“A Christmas Carol” Explained


Mia Gonzalez/Hawkview

Drew Patterson, Reporter

Written by Charles Dickens, “A Christmas Carol” is considered a timeless classic and was a story thought to be common knowledge for a while. However, many students today have never heard of the story.

As widespread as this story is, however, there have been many attempts in adapting, interpreting, and modernizing the story in different forms of media, particularly film and plays.

All recognizable adaptations revolve around a miserly, cold and distant man who has no sympathy or empathy for others, along with holding a strong hatred for Christmas. This man’s name is Ebenezer Scrooge, a name now synonymous with someone stingy and uncaring.

He continues to be horrible to everyone, whether they’re his family members, employees, or people asking for charity — until he is visited by three ghosts one fateful Christmas Eve. The first ghost shows him how happy he used to be in the past when money didn’t matter to him and he was kindhearted he was towards others.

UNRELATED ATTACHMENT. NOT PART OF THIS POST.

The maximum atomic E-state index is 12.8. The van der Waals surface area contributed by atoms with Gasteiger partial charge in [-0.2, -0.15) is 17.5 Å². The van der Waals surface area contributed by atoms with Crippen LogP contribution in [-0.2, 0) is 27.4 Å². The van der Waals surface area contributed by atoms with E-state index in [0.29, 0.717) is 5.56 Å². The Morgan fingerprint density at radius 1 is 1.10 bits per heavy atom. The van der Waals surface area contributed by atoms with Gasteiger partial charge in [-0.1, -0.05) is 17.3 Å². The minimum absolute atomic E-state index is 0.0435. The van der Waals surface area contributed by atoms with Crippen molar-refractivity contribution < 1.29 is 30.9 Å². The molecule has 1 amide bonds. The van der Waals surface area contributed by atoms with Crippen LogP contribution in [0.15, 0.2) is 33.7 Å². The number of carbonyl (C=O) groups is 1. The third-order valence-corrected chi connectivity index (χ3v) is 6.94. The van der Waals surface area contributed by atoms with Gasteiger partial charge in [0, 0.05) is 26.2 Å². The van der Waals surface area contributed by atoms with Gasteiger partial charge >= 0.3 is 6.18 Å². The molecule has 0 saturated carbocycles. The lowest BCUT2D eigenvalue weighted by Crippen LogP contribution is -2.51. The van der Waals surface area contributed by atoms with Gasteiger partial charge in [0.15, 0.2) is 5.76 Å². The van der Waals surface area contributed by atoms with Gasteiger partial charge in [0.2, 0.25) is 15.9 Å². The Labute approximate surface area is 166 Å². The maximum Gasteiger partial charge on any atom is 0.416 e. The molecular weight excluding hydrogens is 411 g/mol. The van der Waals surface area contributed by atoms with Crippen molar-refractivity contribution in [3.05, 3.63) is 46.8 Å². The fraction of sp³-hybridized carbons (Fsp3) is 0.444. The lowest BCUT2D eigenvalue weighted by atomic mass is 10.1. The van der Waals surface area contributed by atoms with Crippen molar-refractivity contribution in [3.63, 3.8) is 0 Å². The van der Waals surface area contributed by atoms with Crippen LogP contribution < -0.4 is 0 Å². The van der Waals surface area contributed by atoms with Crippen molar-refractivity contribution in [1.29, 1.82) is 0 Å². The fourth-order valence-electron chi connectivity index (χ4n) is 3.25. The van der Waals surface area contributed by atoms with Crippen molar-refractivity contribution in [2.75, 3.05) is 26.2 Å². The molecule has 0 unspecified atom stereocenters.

The second ghost shows him how people are happy in the present even if they are poor, showing him the true meaning of Christmas spirit, as well as how the future will turn out if he did not change his ways — showing him just how much of an impact his lack of empathy can have on others.

These events affect him deeply and convince him to change from being a miserable old humbug to a man filled with love for others. He experiences a joy that he hasn’t felt for a long time.

All and all, it is a wonderful story that really manages to catch the Christmas spirit. Even some of the more criticized adaptations are able to capture a little of the magic of the story, a testament to how incredible “A Christmas Carol” truly is. It is definitely worth seeing in some form or another, whether for the first time or for the thousandth, to fill you full of Christmas cheer.